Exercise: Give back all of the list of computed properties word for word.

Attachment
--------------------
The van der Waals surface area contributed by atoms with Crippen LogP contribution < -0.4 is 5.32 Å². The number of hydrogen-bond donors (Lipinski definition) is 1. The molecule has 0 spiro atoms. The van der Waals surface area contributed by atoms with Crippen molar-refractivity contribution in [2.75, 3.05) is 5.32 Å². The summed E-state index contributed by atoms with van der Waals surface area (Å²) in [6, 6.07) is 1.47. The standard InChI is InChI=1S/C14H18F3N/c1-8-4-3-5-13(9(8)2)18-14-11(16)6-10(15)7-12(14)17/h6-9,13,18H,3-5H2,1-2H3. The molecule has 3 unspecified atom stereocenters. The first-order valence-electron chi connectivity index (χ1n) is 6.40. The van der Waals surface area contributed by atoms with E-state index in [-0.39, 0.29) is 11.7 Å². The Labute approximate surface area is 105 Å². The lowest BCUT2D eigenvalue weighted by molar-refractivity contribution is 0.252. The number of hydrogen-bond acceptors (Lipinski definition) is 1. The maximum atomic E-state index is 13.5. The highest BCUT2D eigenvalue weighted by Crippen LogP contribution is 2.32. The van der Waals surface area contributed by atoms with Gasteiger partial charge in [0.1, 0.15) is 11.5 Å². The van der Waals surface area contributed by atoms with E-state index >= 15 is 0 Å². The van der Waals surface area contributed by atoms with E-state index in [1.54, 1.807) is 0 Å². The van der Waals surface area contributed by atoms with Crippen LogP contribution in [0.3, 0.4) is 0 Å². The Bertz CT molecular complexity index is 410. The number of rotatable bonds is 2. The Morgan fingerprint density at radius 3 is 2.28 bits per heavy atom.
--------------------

The van der Waals surface area contributed by atoms with Crippen LogP contribution < -0.4 is 5.32 Å². The number of hydrogen-bond donors (Lipinski definition) is 1. The molecule has 0 spiro atoms. The van der Waals surface area contributed by atoms with Crippen molar-refractivity contribution in [2.75, 3.05) is 5.32 Å². The summed E-state index contributed by atoms with van der Waals surface area (Å²) in [6, 6.07) is 1.47. The standard InChI is InChI=1S/C14H18F3N/c1-8-4-3-5-13(9(8)2)18-14-11(16)6-10(15)7-12(14)17/h6-9,13,18H,3-5H2,1-2H3. The molecule has 3 unspecified atom stereocenters. The first-order valence-electron chi connectivity index (χ1n) is 6.40. The van der Waals surface area contributed by atoms with E-state index in [-0.39, 0.29) is 11.7 Å². The Labute approximate surface area is 105 Å². The lowest BCUT2D eigenvalue weighted by molar-refractivity contribution is 0.252. The number of hydrogen-bond acceptors (Lipinski definition) is 1. The maximum atomic E-state index is 13.5. The highest BCUT2D eigenvalue weighted by Crippen LogP contribution is 2.32. The van der Waals surface area contributed by atoms with Gasteiger partial charge in [0.1, 0.15) is 11.5 Å². The van der Waals surface area contributed by atoms with E-state index >= 15 is 0 Å². The van der Waals surface area contributed by atoms with E-state index in [1.54, 1.807) is 0 Å². The van der Waals surface area contributed by atoms with Crippen LogP contribution in [0.3, 0.4) is 0 Å². The Bertz CT molecular complexity index is 410. The number of rotatable bonds is 2. The Morgan fingerprint density at radius 3 is 2.28 bits per heavy atom.